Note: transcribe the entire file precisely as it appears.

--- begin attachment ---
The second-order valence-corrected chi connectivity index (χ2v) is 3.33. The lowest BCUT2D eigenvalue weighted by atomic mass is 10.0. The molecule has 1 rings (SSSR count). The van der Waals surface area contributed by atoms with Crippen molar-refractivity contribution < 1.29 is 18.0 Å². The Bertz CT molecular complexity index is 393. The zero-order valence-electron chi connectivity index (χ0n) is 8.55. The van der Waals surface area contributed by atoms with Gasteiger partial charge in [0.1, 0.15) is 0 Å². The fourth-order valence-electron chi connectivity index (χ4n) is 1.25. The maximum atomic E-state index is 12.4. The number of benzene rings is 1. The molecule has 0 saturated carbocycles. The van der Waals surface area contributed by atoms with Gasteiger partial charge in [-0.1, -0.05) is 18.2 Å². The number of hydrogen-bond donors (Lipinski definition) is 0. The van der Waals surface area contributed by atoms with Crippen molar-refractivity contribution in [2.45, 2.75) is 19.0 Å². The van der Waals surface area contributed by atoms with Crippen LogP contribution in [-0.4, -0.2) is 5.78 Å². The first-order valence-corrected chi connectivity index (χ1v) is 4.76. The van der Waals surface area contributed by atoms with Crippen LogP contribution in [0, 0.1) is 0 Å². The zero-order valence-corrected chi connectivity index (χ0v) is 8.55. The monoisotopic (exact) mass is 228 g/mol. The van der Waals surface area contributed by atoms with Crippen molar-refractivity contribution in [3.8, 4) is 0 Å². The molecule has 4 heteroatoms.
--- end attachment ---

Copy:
The second-order valence-corrected chi connectivity index (χ2v) is 3.33. The lowest BCUT2D eigenvalue weighted by atomic mass is 10.0. The molecule has 1 rings (SSSR count). The van der Waals surface area contributed by atoms with Crippen molar-refractivity contribution < 1.29 is 18.0 Å². The Bertz CT molecular complexity index is 393. The zero-order valence-electron chi connectivity index (χ0n) is 8.55. The van der Waals surface area contributed by atoms with Gasteiger partial charge in [0.1, 0.15) is 0 Å². The fourth-order valence-electron chi connectivity index (χ4n) is 1.25. The maximum atomic E-state index is 12.4. The number of benzene rings is 1. The molecule has 0 saturated carbocycles. The van der Waals surface area contributed by atoms with Gasteiger partial charge in [-0.1, -0.05) is 18.2 Å². The number of hydrogen-bond donors (Lipinski definition) is 0. The van der Waals surface area contributed by atoms with Crippen molar-refractivity contribution in [2.45, 2.75) is 19.0 Å². The van der Waals surface area contributed by atoms with Crippen LogP contribution in [-0.4, -0.2) is 5.78 Å². The first-order valence-corrected chi connectivity index (χ1v) is 4.76. The van der Waals surface area contributed by atoms with Crippen LogP contribution in [0, 0.1) is 0 Å². The zero-order valence-corrected chi connectivity index (χ0v) is 8.55. The monoisotopic (exact) mass is 228 g/mol. The van der Waals surface area contributed by atoms with Crippen molar-refractivity contribution in [3.8, 4) is 0 Å². The molecule has 4 heteroatoms.